Thursday, August 7, 2014

Old School 101: A Teachable Moment – Maybe My Finest

While entering Houston’s Minute Maid Park for the opening night game four months ago, standing at the gate poised to scan the sheet of paper that nowadays passes for a ticket is a familiar face. From my mouth, pretty much of their own accord, spring the words, “Hey, I know you, I taught you!” The young lady gave me a big smile and called me by name. A steady stream of fans – yes, at an Astro game – spared me the discomfort of “chatting up” someone whose name did not come immediately to mind. I did, though, learn that she’d become a middle-school Math teacher. The name came to mind halfway to our seats, and she and I did get to “visit” briefly after the game.

That’s one of the pleasant perks of the teaching profession. I can still recall the “Wow!” I felt the first time a kid told me that he now had a classroom to call his own.

I don’t know what influence, if any, I may have had on the career choice of these two young adults. I do know that I genuinely enjoyed going to work every day, and I’d like to think it showed – far more often than not.

In the old days, teachers were believed to serve “in loco parentis” – that is, “in place of the parent.” And wise parents know that the most crucial results of their work reveal themselves over time, not immediately.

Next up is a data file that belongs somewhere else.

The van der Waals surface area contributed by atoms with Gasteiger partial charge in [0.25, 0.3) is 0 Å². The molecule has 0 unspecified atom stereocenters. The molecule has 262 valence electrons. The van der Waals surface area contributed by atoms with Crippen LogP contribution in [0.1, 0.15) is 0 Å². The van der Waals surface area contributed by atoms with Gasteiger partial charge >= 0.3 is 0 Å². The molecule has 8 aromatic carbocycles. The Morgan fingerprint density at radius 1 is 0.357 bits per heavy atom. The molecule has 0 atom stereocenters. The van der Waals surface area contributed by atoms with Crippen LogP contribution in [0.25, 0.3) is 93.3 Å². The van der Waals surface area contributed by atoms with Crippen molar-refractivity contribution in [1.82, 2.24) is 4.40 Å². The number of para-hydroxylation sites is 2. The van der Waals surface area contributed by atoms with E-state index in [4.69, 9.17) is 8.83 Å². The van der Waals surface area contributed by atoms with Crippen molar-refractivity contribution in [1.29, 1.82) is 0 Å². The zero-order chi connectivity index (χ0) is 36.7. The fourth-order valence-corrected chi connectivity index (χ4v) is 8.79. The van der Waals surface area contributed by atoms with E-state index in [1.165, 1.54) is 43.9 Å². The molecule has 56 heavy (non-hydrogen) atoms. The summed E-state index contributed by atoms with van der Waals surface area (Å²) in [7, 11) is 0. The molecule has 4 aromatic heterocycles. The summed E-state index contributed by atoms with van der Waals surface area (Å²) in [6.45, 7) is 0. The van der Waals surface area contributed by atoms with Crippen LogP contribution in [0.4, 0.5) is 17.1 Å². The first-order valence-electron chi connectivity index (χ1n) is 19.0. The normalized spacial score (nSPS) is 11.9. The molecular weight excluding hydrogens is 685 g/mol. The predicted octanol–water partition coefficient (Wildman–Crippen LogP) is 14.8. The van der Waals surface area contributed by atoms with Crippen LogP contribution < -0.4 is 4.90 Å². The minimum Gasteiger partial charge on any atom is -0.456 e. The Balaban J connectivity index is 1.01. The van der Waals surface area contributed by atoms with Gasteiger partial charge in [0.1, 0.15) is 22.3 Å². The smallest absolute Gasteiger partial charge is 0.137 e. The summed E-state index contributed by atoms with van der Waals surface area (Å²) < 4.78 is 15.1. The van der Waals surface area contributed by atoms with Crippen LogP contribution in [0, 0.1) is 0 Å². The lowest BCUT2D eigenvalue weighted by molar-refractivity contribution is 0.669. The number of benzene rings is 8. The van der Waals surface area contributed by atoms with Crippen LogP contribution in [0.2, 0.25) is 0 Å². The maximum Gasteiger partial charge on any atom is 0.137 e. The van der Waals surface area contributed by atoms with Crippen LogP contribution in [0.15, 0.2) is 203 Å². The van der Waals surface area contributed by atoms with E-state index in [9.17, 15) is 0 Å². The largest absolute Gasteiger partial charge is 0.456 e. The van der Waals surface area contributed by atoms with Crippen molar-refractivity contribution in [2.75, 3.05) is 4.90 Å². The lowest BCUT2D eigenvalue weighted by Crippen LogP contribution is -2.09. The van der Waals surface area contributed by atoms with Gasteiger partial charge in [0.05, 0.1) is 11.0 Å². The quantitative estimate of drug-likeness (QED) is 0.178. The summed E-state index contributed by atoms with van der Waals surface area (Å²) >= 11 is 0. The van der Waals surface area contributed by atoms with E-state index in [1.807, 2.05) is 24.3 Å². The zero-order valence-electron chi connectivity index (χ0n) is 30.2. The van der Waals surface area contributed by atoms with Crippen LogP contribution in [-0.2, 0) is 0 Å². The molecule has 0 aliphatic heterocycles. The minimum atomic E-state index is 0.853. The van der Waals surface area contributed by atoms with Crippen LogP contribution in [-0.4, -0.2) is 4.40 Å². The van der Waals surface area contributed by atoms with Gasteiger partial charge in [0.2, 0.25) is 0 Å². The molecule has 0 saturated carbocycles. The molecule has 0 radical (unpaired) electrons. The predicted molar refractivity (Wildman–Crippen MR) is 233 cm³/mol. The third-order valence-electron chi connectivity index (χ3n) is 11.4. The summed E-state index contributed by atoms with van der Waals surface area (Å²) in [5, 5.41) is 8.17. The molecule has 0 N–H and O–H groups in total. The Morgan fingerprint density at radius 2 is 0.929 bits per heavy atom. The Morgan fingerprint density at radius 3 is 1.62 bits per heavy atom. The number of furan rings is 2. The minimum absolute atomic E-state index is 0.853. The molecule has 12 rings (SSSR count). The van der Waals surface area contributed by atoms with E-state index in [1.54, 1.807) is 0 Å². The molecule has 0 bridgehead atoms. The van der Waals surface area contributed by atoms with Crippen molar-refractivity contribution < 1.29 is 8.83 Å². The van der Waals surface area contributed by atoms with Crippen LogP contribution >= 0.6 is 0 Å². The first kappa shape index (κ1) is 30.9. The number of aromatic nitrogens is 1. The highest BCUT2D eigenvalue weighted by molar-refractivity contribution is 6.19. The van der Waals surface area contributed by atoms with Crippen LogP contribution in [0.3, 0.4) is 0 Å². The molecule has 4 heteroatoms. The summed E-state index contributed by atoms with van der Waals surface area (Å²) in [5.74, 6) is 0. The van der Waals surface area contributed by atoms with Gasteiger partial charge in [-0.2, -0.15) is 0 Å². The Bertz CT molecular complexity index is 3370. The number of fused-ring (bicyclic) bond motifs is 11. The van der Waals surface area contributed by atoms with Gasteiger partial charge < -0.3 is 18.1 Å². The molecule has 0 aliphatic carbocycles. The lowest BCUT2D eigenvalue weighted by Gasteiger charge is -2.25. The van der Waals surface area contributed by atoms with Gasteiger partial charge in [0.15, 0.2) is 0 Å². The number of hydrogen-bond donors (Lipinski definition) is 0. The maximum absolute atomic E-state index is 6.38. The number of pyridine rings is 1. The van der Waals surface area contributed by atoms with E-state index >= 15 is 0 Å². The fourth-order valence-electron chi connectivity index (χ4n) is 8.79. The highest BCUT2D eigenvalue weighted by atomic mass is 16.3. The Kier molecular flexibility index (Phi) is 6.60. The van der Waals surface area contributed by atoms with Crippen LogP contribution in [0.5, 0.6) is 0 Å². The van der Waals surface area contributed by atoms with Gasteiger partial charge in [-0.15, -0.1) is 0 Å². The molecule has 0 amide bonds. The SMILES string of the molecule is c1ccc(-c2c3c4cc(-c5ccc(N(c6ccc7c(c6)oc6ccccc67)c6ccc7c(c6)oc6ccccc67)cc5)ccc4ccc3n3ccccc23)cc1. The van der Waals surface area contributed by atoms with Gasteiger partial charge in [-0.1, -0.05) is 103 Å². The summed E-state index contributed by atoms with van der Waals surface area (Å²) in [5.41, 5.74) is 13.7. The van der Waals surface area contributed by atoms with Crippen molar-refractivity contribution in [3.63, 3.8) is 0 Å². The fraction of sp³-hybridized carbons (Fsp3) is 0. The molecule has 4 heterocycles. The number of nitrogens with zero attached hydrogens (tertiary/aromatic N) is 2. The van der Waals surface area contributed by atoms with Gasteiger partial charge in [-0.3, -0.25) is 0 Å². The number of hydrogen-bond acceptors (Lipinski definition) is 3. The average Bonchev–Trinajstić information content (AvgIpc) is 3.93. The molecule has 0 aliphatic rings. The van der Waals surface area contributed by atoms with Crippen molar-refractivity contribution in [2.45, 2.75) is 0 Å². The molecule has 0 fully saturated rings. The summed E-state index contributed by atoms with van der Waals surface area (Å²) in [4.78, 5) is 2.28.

Once in a while, though, some evidence appears more promptly. Let me give you a “for instance.” It involves a boy whose name I’ll never struggle to recall.

Robert was a pistol from Day One – tall, athletic, handsome and plenty bright, accentuated with a charm that bordered on arrogance. He’d evidently breezed through his prior schooling, so the effort and discipline required in a demanding college-prep engineering magnet program was foreign to him. Thus, he was not a “happy camper” and it showed – in various shapes and forms.

I’d met his Mom early on at our Open House, and we’d chatted on several subsequent occasions, even at a couple of football games. She was a very nice and pleasant young lady, but clearly the frustrated parent of a teen-ager. (Is that redundant?)

After school one day early in the spring semester, I stepped into the classroom of a colleague for some reason or other. A handful or so of upperclassmen were wrestling with some calculus. There, too, were Robert (a student in this instructor’s lone freshman Algebra class) and his Mom. The scene and words were all too familiar, student wiggling and jiggling uncomfortably. But when I saw Robert roll his eyes for the second time in about 30 seconds time, I decided to intervene.